BRITISH VOTERS CONCERNED OVER DOMESTIC POLICY - EXPERTS

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LONDON, May 5 (RIA Novosti correspondent Alexander Smotrov) - British voters are concerned above all over the situation at home and not foreign policy, say local experts and politicians on the eve of the general election.

Lord David Howell, a respected member of the Conservative Party and a member of the House of Lords and a former member in the cabinet of Margaret Thatcher, said the election campaign spotlighted domestic issues.

Healthcare and education are at their peak, but foreign policy and foreign affairs are mostly disregarded, he said. They are almost never mentioned on the election posters.

He told RIA that Conservatives lost the 1997 election because many of their supporters did not come to the polling stations. This year the Labor may lose some of their seats in the parliament because its electorate will remain at home.

Independent political analyst Matthew Durkin explains the success of the Labor Party by the favorable economic situation in Britain. This reinforced their confident election rating and forced the opposition parties to focus on confidence for the government, immigration control and cleanliness in hospitals, he told RIA.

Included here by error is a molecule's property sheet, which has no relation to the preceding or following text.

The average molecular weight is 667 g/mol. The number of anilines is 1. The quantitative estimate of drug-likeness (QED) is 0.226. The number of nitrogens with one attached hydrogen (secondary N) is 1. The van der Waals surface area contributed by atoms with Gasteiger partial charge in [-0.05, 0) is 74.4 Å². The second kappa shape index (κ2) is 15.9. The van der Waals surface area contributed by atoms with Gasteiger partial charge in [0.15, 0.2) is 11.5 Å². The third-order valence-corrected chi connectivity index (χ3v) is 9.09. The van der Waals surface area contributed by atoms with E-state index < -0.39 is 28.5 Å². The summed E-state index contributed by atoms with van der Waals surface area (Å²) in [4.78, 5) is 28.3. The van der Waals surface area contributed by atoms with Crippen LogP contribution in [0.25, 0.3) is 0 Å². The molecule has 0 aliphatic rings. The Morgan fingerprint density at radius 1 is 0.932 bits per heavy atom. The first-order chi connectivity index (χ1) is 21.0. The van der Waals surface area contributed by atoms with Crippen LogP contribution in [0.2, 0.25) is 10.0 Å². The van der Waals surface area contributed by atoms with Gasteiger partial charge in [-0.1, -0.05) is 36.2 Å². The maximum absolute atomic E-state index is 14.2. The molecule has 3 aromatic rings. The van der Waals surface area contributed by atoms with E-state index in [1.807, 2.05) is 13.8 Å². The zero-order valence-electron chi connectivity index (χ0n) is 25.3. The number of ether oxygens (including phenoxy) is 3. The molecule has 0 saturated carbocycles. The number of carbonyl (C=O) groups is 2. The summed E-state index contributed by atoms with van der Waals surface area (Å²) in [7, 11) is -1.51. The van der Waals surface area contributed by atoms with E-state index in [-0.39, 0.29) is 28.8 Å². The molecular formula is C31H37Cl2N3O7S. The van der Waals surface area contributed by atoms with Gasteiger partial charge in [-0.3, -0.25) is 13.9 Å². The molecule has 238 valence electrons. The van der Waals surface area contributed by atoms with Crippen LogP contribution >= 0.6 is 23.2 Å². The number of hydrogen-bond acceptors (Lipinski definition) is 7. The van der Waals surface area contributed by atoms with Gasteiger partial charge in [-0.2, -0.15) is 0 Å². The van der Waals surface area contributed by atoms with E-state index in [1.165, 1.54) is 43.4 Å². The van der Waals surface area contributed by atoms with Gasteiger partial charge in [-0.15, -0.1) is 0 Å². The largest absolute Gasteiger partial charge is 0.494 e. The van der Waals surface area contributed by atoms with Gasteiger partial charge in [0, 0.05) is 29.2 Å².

Though foreign policy is not at the top of key issues, the feeling that Tony Blair is too close to George Bush and rejection of his decision-making methods before the [Iraqi] war seriously undermined the prestige of Tony Blair in his own party, the expert thinks.

When asked for a reason for the broad support for the Labor party, which had not been affected even by the recent Iraqi scandals, Durkin said he thinks that many Labor supporters who had fiercely opposed the war will vote for Labor all the same, because having Tories at the helm is even more unacceptable.

The parties neglect to raise the issue of the peace settlement in Northern Ireland during the election campaign because this may disrupt the fragile political balance in the peace process, the expert said.

He added in conclusion that the first issue to be raised after the probable victory of the Labor party would be most probably the timeframe for the replacement of party leaders and the departure of Tony Blair from Britain's political scene.

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